(1) PhDs are about ten times more likely to be wrong than ordinary people.
(2) PhDs are about ten times more likely to write to Parade magazine about Marilyn vos Savant's column than ordinary people.
(3) Most of the PhDs who wrote have degrees in English or Art History or Environmental Activism or Political "Science", and have therefore been educated beyond their intelligence.
(4) People, including a disproportionate sampling of PhDs, misinterpret the problem as a pure "random guess" statistical exercise, missing the point that Monty Hall deterministically KNOWS which curtain holds the "goat" and therefore there is nothing "random" about which curtain he opens before offering the contestant the chance to "switch". When he exercises his superior knowledge, he transforms a one-out-of three "random" choice to a one-out-of two "random" choice, effectively resetting the problem. The contestant's original choice is only 33.33% likely (1 in 3). Therefore, the other curtain must be 100 - 33.33 = 66.67% likely, which is why the contestant should "switch".

Spinoza, Einstein, and Ira hope (4) is the correct explanation.

Ira Glickstein

joel said...

A certain professor of thermodynamics was known to give the same final exam every year, always consisting of just the single question: “What is entropy?” One day an assistant suggested that it might be better to ask a different question now and then, so the students wouldn’t know in advance what they would be asked. The professor said not to worry. “It’s always the same question, but every year I change the answer.”

Howard Pattee said...

Joel, your anecdote has historical support. Shannon asked von Neumann if he should call information entropy. Von Neumann told him "You should call it entropy, for two reasons. In the first place your uncertainty function has been used in statistical mechanics under that name, so it already has a name. In the second place, and more important, nobody knows what entropy really is, so in a debate you will always have the advantage.”

joel said...

Thanks Howard. Another important technique for understanding problems is exaggeration or the limiting case. In the Monte Hall problem that Ira brought up, it's much easier to see the answer if one exaggerates the odds. Suppose there are 100,000 doors. The chance of choosing the door with the prize is almost zero. The chance that the door that Monte selects has the prize is almost one. Hence, it obviously pays to switch to Monte's door.

joel said...

I'm trying to get hold of this article, but my account at the University of Hawaii library doesn't seem to afford me access or I'm doing something wrong at

Is Classical Mechanics Really Time-reversible and Deterministic?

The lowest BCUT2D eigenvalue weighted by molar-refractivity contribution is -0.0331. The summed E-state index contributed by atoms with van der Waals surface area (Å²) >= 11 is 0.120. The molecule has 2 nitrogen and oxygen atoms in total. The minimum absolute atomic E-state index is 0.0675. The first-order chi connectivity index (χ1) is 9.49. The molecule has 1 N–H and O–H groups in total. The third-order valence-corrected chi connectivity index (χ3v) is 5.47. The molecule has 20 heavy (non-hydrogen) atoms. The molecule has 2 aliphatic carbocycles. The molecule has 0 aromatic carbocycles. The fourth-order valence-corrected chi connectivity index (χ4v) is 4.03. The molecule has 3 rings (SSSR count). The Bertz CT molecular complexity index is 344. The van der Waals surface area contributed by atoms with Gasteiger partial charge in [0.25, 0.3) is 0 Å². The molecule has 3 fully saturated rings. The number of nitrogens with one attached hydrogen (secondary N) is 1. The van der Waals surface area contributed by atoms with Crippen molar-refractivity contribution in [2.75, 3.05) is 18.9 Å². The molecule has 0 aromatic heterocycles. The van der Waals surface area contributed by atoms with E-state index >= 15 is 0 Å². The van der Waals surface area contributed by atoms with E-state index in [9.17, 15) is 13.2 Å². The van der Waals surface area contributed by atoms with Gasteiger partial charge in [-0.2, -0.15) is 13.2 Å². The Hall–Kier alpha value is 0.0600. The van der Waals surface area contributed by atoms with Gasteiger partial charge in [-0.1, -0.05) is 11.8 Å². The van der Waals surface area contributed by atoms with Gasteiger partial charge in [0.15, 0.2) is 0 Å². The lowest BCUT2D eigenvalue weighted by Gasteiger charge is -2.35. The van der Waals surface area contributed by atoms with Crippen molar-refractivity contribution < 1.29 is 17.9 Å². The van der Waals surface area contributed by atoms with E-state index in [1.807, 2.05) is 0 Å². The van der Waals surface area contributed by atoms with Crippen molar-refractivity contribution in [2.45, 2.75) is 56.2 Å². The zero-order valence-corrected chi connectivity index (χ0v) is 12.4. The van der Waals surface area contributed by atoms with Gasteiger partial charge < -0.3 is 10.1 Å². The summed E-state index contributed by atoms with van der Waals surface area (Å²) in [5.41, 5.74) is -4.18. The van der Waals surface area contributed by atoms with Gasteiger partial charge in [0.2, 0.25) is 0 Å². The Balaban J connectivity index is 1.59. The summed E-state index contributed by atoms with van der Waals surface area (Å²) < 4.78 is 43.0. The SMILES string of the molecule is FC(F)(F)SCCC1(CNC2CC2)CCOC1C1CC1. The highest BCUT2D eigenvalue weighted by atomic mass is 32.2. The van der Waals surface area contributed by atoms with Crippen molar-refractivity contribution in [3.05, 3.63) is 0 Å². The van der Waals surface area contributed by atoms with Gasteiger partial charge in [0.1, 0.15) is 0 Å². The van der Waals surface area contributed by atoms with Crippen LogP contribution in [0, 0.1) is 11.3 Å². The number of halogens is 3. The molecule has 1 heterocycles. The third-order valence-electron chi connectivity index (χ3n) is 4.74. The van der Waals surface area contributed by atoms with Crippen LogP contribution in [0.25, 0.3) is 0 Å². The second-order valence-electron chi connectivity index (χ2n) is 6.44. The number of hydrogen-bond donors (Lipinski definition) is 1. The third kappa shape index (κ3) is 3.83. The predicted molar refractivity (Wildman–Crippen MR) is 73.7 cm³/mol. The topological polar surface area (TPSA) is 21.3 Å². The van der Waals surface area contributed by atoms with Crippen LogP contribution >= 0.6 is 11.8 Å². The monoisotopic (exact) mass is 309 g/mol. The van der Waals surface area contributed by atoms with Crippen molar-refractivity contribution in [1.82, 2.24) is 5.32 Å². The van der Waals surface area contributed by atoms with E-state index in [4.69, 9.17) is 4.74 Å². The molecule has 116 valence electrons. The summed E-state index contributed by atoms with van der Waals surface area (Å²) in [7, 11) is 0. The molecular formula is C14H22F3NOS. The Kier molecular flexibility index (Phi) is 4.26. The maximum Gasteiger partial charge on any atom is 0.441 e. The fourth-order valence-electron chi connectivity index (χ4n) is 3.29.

Br J Philos Sci (1993) 44(2): 307-323

Ira Glickstein said...

Joel wrote: "Suppose there are 100,000 doors. The chance of choosing the door with the prize is almost zero. The chance that the door that Monte selects has the prize is almost one. Hence, it obviously pays to switch to Monte's door."

It appears you have not watched "Lets Make a Deal" lately! (See for more details.)

Let me clarify how Monty Hall ran his game show and then I'll get to your large number of doors example.

There are three curtains. Behind one is a valuable prize, such as a car. Behind another is a moderate prize, such as a toaster. Behind the remaining door is a zero value prize, such as a goat.

The contestant, who obviously wants to win the car and avoid the goat, picks one of the three curtains. (Chance he picked the car is 1 in 3 = 33.33%)

Before revealing what is behind the curtain the contestant picked, Monty reveals the least desirable of the two remaining curtains, which will either be the goat or, if the contestant happened to already have picked the goat curtain, the toaster. Now the contestant has the choice to "stick" with his original choice (33.33% it is the car) -or- "switch" to the other available curtain (100% - 33.33% = 66.67% it is the car.) Obviously, the odds of getting a car are double if you "switch".

Given a large number of curtains, as Joel suggests, again with Monty revealing the lowest value curtain (or the next lowest if the contestant has picked the lowest value curtain) it still makes sense to "switch", but not as compellingly. Say there were ten curtains with one being very valuable (like a car), eight being much less valuable (like toasters), and one of zero value. There is a 10% chance the contestant has picked the car. When Monty reveals the "goat", there are still nine curtains available to "switch" to. Thus, if the contestant does a "switch" his changes are (100 - 10)/8 = 11.25%, only slightly improved over his initial 10%

Given Joel's 100,000 curtains, "switch" is still the way to go, but only microscopically better.

Ira Glickstein

joel said...

Once again my attempt to be terse jumps up and bites me in the butt. Using a limiting case is a method of underscoring an important element that is otherwise neglected by the listener. The reason so many people who think they understand probability are thrown off is that they neglect to allow for the fact that Monte has perfect knowledge and intervenes in the process.

Assume 100,000 doors, one with the car, and all the rest with negligible prizes. In the end, the excitement is about whether or not the contestant will win the car. The odds that the contestant will choose the car at the outset is one in 100,000. In the next step, Monte, with perfect knowledge, eliminates all of the doors but one (the reason is just show business excitement). The contestant is asked whether they want to switch from their initial choice (success nearly zero) to the single door that Monte has selected (success nearly 100%). The important factor illustrated here is that Monte must choose to pair the grand prize door with the contestant's no-prize door, if the contestant chose the no-prize door to begin with or vice-versa. Raising the number of initial doors and the number of eliminated doors serves to underscore for the "listener" that Monte's perfect knowledge is an intervening agent which inverts the odds. By selecting "Monte's door" we have gone from almost no chance of success to almost no chance of failure. Once the listener gets this point, he or she is ready for a rigorous analysis of the three door problem.